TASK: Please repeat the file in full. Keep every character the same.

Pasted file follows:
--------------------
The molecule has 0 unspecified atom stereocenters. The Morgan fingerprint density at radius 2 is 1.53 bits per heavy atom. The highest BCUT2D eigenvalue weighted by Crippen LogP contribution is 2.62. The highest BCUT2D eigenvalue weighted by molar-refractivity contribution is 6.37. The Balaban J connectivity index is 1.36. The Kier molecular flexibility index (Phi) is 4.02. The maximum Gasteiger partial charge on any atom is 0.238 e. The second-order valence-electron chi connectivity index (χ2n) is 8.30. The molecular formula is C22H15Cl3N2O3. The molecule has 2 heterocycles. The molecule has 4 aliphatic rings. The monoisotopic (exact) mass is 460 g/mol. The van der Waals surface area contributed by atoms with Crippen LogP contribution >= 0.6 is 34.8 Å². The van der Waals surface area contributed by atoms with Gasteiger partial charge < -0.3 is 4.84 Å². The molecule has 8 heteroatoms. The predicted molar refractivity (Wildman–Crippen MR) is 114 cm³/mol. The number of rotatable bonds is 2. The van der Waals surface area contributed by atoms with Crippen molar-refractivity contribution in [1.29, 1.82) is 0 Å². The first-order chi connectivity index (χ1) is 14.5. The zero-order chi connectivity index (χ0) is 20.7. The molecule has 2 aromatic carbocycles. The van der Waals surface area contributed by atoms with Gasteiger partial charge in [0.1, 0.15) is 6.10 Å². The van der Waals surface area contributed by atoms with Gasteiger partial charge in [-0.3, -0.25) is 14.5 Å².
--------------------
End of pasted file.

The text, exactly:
The molecule has 0 unspecified atom stereocenters. The Morgan fingerprint density at radius 2 is 1.53 bits per heavy atom. The highest BCUT2D eigenvalue weighted by Crippen LogP contribution is 2.62. The highest BCUT2D eigenvalue weighted by molar-refractivity contribution is 6.37. The Balaban J connectivity index is 1.36. The Kier molecular flexibility index (Phi) is 4.02. The maximum Gasteiger partial charge on any atom is 0.238 e. The second-order valence-electron chi connectivity index (χ2n) is 8.30. The molecular formula is C22H15Cl3N2O3. The molecule has 2 heterocycles. The molecule has 4 aliphatic rings. The monoisotopic (exact) mass is 460 g/mol. The van der Waals surface area contributed by atoms with Crippen LogP contribution >= 0.6 is 34.8 Å². The van der Waals surface area contributed by atoms with Gasteiger partial charge < -0.3 is 4.84 Å². The molecule has 8 heteroatoms. The predicted molar refractivity (Wildman–Crippen MR) is 114 cm³/mol. The number of rotatable bonds is 2. The van der Waals surface area contributed by atoms with Crippen molar-refractivity contribution in [1.29, 1.82) is 0 Å². The first-order chi connectivity index (χ1) is 14.5. The zero-order chi connectivity index (χ0) is 20.7. The molecule has 2 aromatic carbocycles. The van der Waals surface area contributed by atoms with Gasteiger partial charge in [0.1, 0.15) is 6.10 Å². The van der Waals surface area contributed by atoms with Gasteiger partial charge in [-0.3, -0.25) is 14.5 Å².